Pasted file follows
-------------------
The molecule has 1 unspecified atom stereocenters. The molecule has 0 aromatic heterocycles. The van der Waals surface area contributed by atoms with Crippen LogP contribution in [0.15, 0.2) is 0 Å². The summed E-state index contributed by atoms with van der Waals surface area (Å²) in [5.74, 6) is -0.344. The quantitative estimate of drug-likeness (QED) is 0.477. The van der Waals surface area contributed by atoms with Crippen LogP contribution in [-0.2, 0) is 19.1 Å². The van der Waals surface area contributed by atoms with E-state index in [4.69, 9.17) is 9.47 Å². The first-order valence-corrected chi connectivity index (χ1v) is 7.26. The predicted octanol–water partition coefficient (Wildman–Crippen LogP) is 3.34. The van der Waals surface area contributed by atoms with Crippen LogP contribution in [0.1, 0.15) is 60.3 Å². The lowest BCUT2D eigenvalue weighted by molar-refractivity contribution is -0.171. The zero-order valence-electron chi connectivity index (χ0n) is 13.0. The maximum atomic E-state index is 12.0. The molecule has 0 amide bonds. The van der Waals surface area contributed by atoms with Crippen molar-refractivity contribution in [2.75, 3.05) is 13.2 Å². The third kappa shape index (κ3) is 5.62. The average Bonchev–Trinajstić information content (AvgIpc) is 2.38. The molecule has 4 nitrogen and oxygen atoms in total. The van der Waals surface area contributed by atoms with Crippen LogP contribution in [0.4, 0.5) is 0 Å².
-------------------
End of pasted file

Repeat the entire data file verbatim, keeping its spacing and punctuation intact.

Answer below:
The molecule has 1 unspecified atom stereocenters. The molecule has 0 aromatic heterocycles. The van der Waals surface area contributed by atoms with Crippen LogP contribution in [0.15, 0.2) is 0 Å². The summed E-state index contributed by atoms with van der Waals surface area (Å²) in [5.74, 6) is -0.344. The quantitative estimate of drug-likeness (QED) is 0.477. The van der Waals surface area contributed by atoms with Crippen LogP contribution in [-0.2, 0) is 19.1 Å². The van der Waals surface area contributed by atoms with E-state index in [4.69, 9.17) is 9.47 Å². The first-order valence-corrected chi connectivity index (χ1v) is 7.26. The predicted octanol–water partition coefficient (Wildman–Crippen LogP) is 3.34. The van der Waals surface area contributed by atoms with Crippen LogP contribution in [0.1, 0.15) is 60.3 Å². The lowest BCUT2D eigenvalue weighted by molar-refractivity contribution is -0.171. The zero-order valence-electron chi connectivity index (χ0n) is 13.0. The maximum atomic E-state index is 12.0. The molecule has 0 amide bonds. The van der Waals surface area contributed by atoms with Crippen molar-refractivity contribution in [2.75, 3.05) is 13.2 Å². The third kappa shape index (κ3) is 5.62. The average Bonchev–Trinajstić information content (AvgIpc) is 2.38. The molecule has 4 nitrogen and oxygen atoms in total. The van der Waals surface area contributed by atoms with Crippen LogP contribution in [0.4, 0.5) is 0 Å².